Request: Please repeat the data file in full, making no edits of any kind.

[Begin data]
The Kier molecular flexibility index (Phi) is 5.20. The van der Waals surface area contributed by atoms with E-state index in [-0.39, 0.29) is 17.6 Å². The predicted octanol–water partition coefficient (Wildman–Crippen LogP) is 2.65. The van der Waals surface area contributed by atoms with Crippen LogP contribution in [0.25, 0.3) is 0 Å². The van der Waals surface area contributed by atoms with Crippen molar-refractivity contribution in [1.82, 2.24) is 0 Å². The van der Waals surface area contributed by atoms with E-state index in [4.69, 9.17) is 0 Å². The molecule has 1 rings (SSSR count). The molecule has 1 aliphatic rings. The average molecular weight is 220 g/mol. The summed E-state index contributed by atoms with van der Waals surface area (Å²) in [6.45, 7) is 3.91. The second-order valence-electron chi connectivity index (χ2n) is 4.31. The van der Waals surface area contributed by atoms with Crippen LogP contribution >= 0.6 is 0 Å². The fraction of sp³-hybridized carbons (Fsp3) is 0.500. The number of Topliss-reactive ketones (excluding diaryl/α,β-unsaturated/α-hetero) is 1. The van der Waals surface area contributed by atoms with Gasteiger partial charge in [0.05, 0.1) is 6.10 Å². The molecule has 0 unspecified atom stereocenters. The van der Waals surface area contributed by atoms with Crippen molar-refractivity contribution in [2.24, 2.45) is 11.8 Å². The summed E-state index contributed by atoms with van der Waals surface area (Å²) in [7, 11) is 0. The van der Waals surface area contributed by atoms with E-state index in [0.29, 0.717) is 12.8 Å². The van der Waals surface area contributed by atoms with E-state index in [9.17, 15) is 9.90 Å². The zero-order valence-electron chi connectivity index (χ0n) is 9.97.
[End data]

The Kier molecular flexibility index (Phi) is 5.20. The van der Waals surface area contributed by atoms with E-state index in [-0.39, 0.29) is 17.6 Å². The predicted octanol–water partition coefficient (Wildman–Crippen LogP) is 2.65. The van der Waals surface area contributed by atoms with Crippen LogP contribution in [0.25, 0.3) is 0 Å². The van der Waals surface area contributed by atoms with Crippen molar-refractivity contribution in [1.82, 2.24) is 0 Å². The van der Waals surface area contributed by atoms with E-state index in [4.69, 9.17) is 0 Å². The molecule has 1 rings (SSSR count). The molecule has 1 aliphatic rings. The average molecular weight is 220 g/mol. The summed E-state index contributed by atoms with van der Waals surface area (Å²) in [6.45, 7) is 3.91. The second-order valence-electron chi connectivity index (χ2n) is 4.31. The van der Waals surface area contributed by atoms with Crippen LogP contribution >= 0.6 is 0 Å². The fraction of sp³-hybridized carbons (Fsp3) is 0.500. The number of Topliss-reactive ketones (excluding diaryl/α,β-unsaturated/α-hetero) is 1. The van der Waals surface area contributed by atoms with Gasteiger partial charge in [0.05, 0.1) is 6.10 Å². The molecule has 0 unspecified atom stereocenters. The van der Waals surface area contributed by atoms with Crippen molar-refractivity contribution in [2.24, 2.45) is 11.8 Å². The summed E-state index contributed by atoms with van der Waals surface area (Å²) in [7, 11) is 0. The van der Waals surface area contributed by atoms with E-state index in [0.29, 0.717) is 12.8 Å². The van der Waals surface area contributed by atoms with E-state index in [9.17, 15) is 9.90 Å². The zero-order valence-electron chi connectivity index (χ0n) is 9.97.